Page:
Information provided by the NSLA.
As part of the effort toward school privatization, Kirk Penner is trying to eliminate the minimum requirements for school library collections and staff. Public schools provide us with a literate citizenry and it’s been a hard-fought battle to have certified librarians and adequate resources in schools in the first place. Districts that are strapped for cash will look at these positions as a place to make cuts, unless functioning school libraries remain a condition for school accreditation.
“Rule 10” refers to the regulations and procedures a public school needs to follow to earn accreditation in Nebraska. This list of requirements ranges from teachers needing to be certified (though this requirement is being whittled down in the midst of a teacher shortage) to school libraries needing a set of encyclopedias with copyright dates in the past five years. To the average person it might sound like dry but necessary bureaucracy, but to Kirk Penner this document is absolutely titillating.
He recently got his hands on it and tweeted his proposed “changes” to the Library/Media and Technology Resources section, which involved crossing out all the stuff that helps libraries function and replacing it with “No library shall have any pornographic materials.” This is not a helpful change: school libraries conveniently already do not house porn. Penner’s misplaced concern about where students are accessing porn won’t change what’s in our libraries, but the statements he crossed out of the document could.
Penner’s redundant porn ban replaces a requirement for school libraries to acquire 25 to 150 new media resources each year, with specifications for grade levels and whether the material is print or electronic. This requirement ensures that lost or damaged materials get replaced and that the books students want to read are on shelves. It has also ensured that no school could decide to slash their library budget or remove all their books and still earn accreditation, but Penner’s goal is to change that. In his mind, encyclopedias are too sexy for students. Florida’s most recent attack on children’s education seems to be Penner’s fantasy – he wants to cut our Rule 10 encyclopedia requirement. Along with proposed changes to the processes that schools have in place for books that garner complaints*, it would be possible for Kirk to remove entire reference sections from schools.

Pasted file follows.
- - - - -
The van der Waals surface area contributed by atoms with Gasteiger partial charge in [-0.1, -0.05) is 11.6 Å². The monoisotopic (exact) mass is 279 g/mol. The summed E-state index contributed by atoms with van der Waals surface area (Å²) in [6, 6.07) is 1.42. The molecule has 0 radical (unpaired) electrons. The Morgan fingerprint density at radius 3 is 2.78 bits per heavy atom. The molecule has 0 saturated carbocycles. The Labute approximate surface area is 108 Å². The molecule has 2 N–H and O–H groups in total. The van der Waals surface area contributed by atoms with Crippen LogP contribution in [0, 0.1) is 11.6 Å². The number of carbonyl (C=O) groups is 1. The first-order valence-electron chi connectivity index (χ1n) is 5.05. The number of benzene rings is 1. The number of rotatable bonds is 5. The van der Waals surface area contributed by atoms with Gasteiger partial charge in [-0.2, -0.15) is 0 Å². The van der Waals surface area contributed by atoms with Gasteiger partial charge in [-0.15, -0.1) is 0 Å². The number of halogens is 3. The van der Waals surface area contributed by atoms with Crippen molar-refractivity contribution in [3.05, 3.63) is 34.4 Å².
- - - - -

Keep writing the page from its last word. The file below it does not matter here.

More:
By changing what schools are required to offer and adding unrealistic requirements, such as how library materials need to be cataloged online for supervision (without note about the cost to do so), Kirk does his part to erode public education. This proposed rule change could reduce funding, resources, and staff in schools, and Kirk has already shown his eagerness to lower educational standards and bully teachers with his power as a State Board of Education member. Contact your board representative to let them know you oppose his proposed rule changes, not just because he’s full of extremist nonsense, but also because none of his proposed changes were fully formed ideas. No school librarian would be so ill-prepared or poorly-researched.
*The majority of book challenges in over 100 school districts in 2021-2022 came from just 11 people.